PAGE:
The Savills City office market reports that the market is starved of stock for sale resulting in lower turnover, more given a shortage of supply than demand. August saw 13 sales taking investment for the year to £4.58 billion, which is 44% below 2018 and 33% below the five year average for turnover up to August. On the occupational side, take-up was 421,000 square foot across 26 lettings, which is down 13% on 2018 and in line with the 10 year average but there are also 2.8 million square foot under offer, which is up on the long term average by 116%, indicating a very active final quarter can be expected.
There are also elements of distress in selected areas of the market. We have previously highlighted some of the issues in the UK retail space and we have continued to see reports of loan defaults particularly in relation to higher levered acquisitions from the past five years. We have also seen a lender step in on one loan where DRC took control of the mezzanine borrower of the Maroon loan in the Elizabeth Finance 2018 CMBS and appointed APAM as asset manager.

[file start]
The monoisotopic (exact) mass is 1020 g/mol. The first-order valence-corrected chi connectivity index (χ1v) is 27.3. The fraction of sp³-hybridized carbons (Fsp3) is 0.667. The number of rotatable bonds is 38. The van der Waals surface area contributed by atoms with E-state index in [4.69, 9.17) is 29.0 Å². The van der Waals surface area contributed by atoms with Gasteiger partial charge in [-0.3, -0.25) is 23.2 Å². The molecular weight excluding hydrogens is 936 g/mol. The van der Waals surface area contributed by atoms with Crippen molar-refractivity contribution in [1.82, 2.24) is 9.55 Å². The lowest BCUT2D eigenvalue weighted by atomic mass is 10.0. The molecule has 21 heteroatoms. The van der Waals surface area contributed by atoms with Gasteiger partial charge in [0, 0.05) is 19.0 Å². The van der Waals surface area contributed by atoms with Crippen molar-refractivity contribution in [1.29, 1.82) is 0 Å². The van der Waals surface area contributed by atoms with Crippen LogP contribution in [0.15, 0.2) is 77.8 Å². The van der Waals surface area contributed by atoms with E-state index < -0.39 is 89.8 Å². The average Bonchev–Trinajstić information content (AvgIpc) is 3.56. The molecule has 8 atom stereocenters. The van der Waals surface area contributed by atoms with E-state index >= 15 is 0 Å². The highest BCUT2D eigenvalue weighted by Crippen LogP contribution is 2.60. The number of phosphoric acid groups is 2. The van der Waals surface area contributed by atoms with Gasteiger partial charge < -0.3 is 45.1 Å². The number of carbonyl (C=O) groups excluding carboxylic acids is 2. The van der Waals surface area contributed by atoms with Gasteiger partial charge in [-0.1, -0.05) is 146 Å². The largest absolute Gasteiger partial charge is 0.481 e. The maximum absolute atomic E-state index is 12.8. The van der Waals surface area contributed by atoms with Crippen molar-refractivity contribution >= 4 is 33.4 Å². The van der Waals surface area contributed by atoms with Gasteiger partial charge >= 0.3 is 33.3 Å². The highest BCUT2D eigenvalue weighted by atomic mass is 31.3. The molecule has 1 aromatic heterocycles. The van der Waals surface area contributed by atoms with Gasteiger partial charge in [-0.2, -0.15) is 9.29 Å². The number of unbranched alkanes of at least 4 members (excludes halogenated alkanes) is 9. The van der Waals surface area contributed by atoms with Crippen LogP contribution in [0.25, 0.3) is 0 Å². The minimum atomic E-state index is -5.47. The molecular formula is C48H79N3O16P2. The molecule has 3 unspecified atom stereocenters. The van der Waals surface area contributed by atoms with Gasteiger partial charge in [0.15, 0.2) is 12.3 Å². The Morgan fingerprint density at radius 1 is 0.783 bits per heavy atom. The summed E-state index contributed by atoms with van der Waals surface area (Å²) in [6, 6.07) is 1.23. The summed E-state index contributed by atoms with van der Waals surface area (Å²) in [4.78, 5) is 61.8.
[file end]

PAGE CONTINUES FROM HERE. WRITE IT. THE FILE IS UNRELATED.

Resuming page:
There has been significant news in the past quarter in the flexible office space. In particular the industry is continuing to try and understand the impact of WeWork's pulled IPO following investors' feedback on both concerns on corporate governance and on valuation. The fallout has led to the co-founder, Adam Neuman, agreeing to step down as CEO. There will clearly be further news and implications of the IPO having been withdrawn and the related issues for the company and the market over the coming months. We have also seen some other asset specific distress in the UK serviced office space with press reports of some special purpose vehicles being put into administration or renegotiating leases with landlords. These recent events are a reminder that when looking at the flexible office space there are many business models, lease structures and asset specific considerations that landlords, lenders and operators all need to consider when evaluating this type of asset which has been a rapidly growing part of the office market.
Share Price / NAV at 30 September 2019
Key Portfolio Statistics at 30 September 2019
(1) The unlevered annualised total return is calculated on amounts outstanding at the reporting date, excluding undrawn commitments, and assuming all drawn loans are outstanding for the full contractual term. 14 of the loans are floating rate (partially or in whole and some with floors) and returns are based on an assumed profile for future interbank rates but the actual rate received may be higher or lower. Calculated only on amounts funded at the reporting date and excluding committed amounts (but including commitment fees) and excluding cash un-invested. The calculation also excludes the origination fee payable to the Investment Manager.